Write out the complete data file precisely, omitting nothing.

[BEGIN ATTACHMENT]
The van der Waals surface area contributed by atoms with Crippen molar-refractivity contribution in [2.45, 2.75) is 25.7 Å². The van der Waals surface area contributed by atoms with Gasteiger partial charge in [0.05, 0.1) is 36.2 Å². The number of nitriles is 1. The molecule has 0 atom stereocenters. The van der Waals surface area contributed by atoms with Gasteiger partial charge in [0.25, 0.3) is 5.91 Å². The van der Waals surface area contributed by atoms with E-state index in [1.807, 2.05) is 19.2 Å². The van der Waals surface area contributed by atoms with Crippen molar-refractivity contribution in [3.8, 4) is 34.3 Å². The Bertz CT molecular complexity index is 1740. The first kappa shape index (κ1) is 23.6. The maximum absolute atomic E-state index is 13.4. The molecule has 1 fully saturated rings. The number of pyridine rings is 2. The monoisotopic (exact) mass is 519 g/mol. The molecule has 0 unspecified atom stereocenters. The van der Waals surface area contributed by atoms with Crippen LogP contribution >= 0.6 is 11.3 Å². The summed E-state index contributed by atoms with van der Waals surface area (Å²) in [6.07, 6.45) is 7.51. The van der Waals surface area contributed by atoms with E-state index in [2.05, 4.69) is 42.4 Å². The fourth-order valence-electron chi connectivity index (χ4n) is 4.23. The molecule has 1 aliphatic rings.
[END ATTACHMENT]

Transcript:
The van der Waals surface area contributed by atoms with Crippen molar-refractivity contribution in [2.45, 2.75) is 25.7 Å². The van der Waals surface area contributed by atoms with Gasteiger partial charge in [0.05, 0.1) is 36.2 Å². The number of nitriles is 1. The molecule has 0 atom stereocenters. The van der Waals surface area contributed by atoms with Gasteiger partial charge in [0.25, 0.3) is 5.91 Å². The van der Waals surface area contributed by atoms with E-state index in [1.807, 2.05) is 19.2 Å². The van der Waals surface area contributed by atoms with Crippen molar-refractivity contribution in [3.8, 4) is 34.3 Å². The Bertz CT molecular complexity index is 1740. The first kappa shape index (κ1) is 23.6. The maximum absolute atomic E-state index is 13.4. The molecule has 1 fully saturated rings. The number of pyridine rings is 2. The monoisotopic (exact) mass is 519 g/mol. The molecule has 0 unspecified atom stereocenters. The van der Waals surface area contributed by atoms with Crippen LogP contribution >= 0.6 is 11.3 Å². The summed E-state index contributed by atoms with van der Waals surface area (Å²) in [6.07, 6.45) is 7.51. The van der Waals surface area contributed by atoms with E-state index in [2.05, 4.69) is 42.4 Å². The fourth-order valence-electron chi connectivity index (χ4n) is 4.23. The molecule has 1 aliphatic rings.